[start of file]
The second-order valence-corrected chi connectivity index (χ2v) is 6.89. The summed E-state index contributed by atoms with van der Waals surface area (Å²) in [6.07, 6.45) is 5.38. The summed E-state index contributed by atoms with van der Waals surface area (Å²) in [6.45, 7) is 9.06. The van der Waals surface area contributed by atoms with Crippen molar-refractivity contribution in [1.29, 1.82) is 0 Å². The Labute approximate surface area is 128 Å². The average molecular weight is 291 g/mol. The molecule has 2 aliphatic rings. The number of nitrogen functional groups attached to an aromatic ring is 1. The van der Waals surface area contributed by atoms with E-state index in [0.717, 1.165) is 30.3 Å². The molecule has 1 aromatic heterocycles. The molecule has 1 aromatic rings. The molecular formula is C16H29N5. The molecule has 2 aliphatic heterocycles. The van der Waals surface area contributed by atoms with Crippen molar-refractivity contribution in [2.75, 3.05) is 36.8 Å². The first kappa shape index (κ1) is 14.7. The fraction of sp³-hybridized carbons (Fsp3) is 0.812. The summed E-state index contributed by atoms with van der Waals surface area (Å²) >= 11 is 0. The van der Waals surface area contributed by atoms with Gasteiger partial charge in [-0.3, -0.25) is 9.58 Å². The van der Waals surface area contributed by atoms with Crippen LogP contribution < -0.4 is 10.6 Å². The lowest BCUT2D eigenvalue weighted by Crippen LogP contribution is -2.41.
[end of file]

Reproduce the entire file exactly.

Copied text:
The second-order valence-corrected chi connectivity index (χ2v) is 6.89. The summed E-state index contributed by atoms with van der Waals surface area (Å²) in [6.07, 6.45) is 5.38. The summed E-state index contributed by atoms with van der Waals surface area (Å²) in [6.45, 7) is 9.06. The van der Waals surface area contributed by atoms with Crippen molar-refractivity contribution in [1.29, 1.82) is 0 Å². The Labute approximate surface area is 128 Å². The average molecular weight is 291 g/mol. The molecule has 2 aliphatic rings. The number of nitrogen functional groups attached to an aromatic ring is 1. The van der Waals surface area contributed by atoms with E-state index in [0.717, 1.165) is 30.3 Å². The molecule has 1 aromatic heterocycles. The molecule has 1 aromatic rings. The molecular formula is C16H29N5. The molecule has 2 aliphatic heterocycles. The van der Waals surface area contributed by atoms with Crippen molar-refractivity contribution in [2.75, 3.05) is 36.8 Å². The first kappa shape index (κ1) is 14.7. The fraction of sp³-hybridized carbons (Fsp3) is 0.812. The summed E-state index contributed by atoms with van der Waals surface area (Å²) >= 11 is 0. The van der Waals surface area contributed by atoms with Gasteiger partial charge in [-0.3, -0.25) is 9.58 Å². The van der Waals surface area contributed by atoms with Crippen LogP contribution < -0.4 is 10.6 Å². The lowest BCUT2D eigenvalue weighted by Crippen LogP contribution is -2.41.